• Good: Pretty engaging; good learning approach.
  • Fair: Somewhat engaging; OK learning approach.
  • Not for Learning: Not recommended for learning.
  • Not for Kids: Not age-appropriate for kids; not recommended for learning.

Find out more

About our buy links

When you use our links to make a purchase, Common Sense Media earns a small affiliate fee from Amazon or iTunes. As a nonprofit organization, these funds help us continue providing independent, ad-free services for educators, families, and kids while the price you pay remains the same. Thank you for your support.
Read more

See more about how we rate and review.

What parents and kids say

See all user reviews

Share your thoughts with other parents and kids Write a user review

A safe community is important to us. Please observe our guidelines

Educator Written bysb34chick November 21, 2009
AGE
12
QUALITY
 

An inspirational story highly recommended for tweener girls.

As a child I began reading this series and basically desired reading every book ever written by Lurlene McDaniel. Each of these stories are sad and center around a teen with a life threatening illness. BUT - each story, though sad, is highly focused on the inspiration to live, survive, and made the most out of every situation. McDaniel uses this book, as part of the Dawn Rochell series, to share educational, true-to-life experiences of a young girl with lukemia. An inspirational story highly recommended for tweener girls.
What other families should know
Educational value
Great messages
Great role models
Parent Written byNoelani24 October 27, 2013
AGE
11
QUALITY
 

Great book

I started reading this book( which is based of a series)when I was in middle/ high school. I fell in love with the authors stories of how all these characters struggle with real live struggles. I love this book( and the rest of the this series). I happy that this doesn't have any cursing so its pretty safe for a younger group of audience.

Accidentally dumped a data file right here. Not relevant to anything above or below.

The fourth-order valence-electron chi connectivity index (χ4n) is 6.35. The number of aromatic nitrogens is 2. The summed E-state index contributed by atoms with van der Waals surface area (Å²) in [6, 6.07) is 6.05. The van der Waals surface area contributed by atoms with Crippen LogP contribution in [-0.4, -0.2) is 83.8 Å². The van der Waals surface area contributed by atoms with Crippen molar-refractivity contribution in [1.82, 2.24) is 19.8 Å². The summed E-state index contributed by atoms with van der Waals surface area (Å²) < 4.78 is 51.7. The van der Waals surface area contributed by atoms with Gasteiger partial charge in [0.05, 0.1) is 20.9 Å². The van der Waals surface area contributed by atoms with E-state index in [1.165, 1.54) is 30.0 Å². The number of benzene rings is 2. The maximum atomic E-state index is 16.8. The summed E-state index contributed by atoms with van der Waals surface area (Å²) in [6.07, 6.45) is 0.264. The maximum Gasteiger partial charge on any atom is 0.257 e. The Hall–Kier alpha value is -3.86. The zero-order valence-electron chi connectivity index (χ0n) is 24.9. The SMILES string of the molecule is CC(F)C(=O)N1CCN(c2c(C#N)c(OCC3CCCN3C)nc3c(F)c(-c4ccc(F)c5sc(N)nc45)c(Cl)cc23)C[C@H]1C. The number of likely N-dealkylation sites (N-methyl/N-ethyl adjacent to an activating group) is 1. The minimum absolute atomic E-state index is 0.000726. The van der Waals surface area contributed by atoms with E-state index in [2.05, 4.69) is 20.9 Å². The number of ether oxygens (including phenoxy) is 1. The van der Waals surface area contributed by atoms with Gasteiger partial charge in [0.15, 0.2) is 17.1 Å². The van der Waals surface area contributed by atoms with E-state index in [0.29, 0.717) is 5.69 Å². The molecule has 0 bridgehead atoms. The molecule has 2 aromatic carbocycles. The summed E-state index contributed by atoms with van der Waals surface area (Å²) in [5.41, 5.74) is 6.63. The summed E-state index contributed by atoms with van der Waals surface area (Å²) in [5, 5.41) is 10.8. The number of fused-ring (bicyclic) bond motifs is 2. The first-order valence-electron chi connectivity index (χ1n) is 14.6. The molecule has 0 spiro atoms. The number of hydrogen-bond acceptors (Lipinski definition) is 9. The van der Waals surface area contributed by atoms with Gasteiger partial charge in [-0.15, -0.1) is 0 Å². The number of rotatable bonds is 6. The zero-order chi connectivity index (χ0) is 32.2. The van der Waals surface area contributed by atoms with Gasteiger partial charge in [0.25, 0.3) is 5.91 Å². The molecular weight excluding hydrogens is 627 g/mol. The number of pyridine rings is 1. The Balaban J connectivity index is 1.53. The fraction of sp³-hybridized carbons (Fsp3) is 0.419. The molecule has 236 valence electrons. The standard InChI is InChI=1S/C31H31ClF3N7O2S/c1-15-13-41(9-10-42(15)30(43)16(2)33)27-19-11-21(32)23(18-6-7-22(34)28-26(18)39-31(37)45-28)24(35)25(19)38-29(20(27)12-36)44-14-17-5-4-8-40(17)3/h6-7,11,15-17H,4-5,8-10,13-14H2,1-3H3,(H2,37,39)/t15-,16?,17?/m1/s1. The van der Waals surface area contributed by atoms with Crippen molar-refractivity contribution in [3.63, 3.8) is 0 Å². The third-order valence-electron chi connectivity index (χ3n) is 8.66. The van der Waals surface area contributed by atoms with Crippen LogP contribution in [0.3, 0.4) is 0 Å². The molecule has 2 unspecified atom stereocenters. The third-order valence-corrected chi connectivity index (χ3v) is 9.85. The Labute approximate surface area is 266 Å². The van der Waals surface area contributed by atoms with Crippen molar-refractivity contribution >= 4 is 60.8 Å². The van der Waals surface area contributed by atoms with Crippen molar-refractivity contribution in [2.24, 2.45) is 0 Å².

What other families should know
Educational value
Great messages
Great role models
Parent of a 10 and 14 year old Written bymy3angels March 3, 2010
AGE
13
QUALITY
 
I fell in love with this book. Alot of people have to go through ordeals with sick children every day, take a drive to Vanderbilt Childrens's Hospital one day, and reality will most definatly hit you. There is so many good points in this book that I think all young readers should read. I believe it will help children, as well as adults, learn to deal with sickness. The characters were so well though out. Rob, (Dawns brother) was such a sweetheart from the start. He loved his sister so much he would do anything for her. They were a very close family. And Darcy, well, that kind of relationship happens alot when your family needs you most. If Darcy truly loved Rob, she would have been the first to say, "Lets Reschedule the wedding", Family comes first." But she was only thinking of herself. I would highly recommend this book for the more mature 12 year olds and starting age 13 for sure. This would also be a good mother-daughter reading book, and discuss the happenings.
What other families should know
Great messages

Poll

Did our review help you make an informed decision about this product?

Digital Compass